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“Of course Governor Romney supports pay equity for women,” campaign spokeswoman Amanda Henneberg said. But “in order to have pay equity, women need to have jobs, and they have been getting crushed in this anemic Obama economy, losing far more jobs than men. As president, Mitt Romney will create a pro-jobs business climate that will put all Americans back to work.”
On the conference calls, however, there was a repeated push for the GOP presidential nominee to endorse the bill itself, not just the topic.
“Mitt Romney and Republican candidates across the country need to stand up and say whether they will support this effort to address the serious financial challenges facing women and families,” Rep. Rosa DeLauro (D-Conn.) said on an Americans United for Change conference call.
“I’d make a $10,000 bet that Mitt Romney won’t say where he stands on fair pay because he opposes it,” EMILY’s List President Stephanie Schriock said. She said Romney knows his position is a loser with voters “so he’s choosing not to tell us where he stands.”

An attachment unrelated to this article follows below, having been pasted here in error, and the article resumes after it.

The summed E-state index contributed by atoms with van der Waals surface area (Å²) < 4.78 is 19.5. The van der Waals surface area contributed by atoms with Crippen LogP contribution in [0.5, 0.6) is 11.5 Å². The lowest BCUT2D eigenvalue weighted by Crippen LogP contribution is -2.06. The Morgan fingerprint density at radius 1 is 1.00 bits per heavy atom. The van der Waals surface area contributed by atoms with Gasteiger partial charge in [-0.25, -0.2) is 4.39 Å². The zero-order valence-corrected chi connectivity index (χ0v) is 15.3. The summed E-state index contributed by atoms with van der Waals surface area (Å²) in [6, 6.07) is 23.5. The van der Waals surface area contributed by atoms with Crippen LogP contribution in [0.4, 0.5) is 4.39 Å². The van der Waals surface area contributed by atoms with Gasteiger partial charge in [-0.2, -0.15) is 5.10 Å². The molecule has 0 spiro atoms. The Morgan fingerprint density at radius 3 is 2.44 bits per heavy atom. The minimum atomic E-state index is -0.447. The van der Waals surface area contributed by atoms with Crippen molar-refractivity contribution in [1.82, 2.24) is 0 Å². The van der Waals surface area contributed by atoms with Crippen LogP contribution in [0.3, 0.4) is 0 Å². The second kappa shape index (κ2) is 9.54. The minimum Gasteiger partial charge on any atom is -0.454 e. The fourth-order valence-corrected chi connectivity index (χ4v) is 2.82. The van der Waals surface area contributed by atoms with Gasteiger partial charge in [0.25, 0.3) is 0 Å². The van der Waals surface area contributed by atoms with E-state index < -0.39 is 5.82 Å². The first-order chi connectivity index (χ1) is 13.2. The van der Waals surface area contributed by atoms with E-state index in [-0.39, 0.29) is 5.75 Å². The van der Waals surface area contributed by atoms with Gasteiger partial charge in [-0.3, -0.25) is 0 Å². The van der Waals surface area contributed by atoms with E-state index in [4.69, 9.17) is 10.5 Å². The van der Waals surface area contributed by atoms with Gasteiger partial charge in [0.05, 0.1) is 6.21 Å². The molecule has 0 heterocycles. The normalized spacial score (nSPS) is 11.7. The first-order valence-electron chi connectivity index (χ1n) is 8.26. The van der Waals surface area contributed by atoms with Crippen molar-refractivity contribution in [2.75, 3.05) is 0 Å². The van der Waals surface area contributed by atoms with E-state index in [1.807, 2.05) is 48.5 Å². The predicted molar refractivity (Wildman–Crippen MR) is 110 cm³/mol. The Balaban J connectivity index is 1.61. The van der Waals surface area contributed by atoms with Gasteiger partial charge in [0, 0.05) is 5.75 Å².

She also promised to let women know “who’s fought for them and who’s on the wrong side of history” heading into November.
On another call, Senate Democratic Conference Vice Chairman Charles Schumer (N.Y.) urged Romney to endorse the bill, before handing the call over to senior Obama adviser Valerie Jarrett.
“We’re committed to the basic idea that equal pay for equal work is not a luxury, it is a necessity,” she said. “We know that we’re in for a fight, but it’s a fight we can win as long as we all work together.”
Jarrett dismissed a question about the possibility of Obama issuing an executive order imposing the law’s requirements on government contractors.
“Our efforts right now are devoted to getting this act passed,” she said. “There is no interest right now in talking about a fallback.”
Sen. Barbara Mikulski, who has led the charge for the bill, said “the rational argument and the emotional argument is on our side.” The Maryland Democrat said the question is whether there will be flexibility for “moderate-thinking, fair-minded Republicans” to vote for it.
Mikulski said there have been discussions with Republicans urging them to back the bill, but she said those were confidential. Democrats wanted to pass the bill in the first two years of the Obama administration, but that effort fell short when they lost their 60-vote supermajority in early 2010, Mikulski said.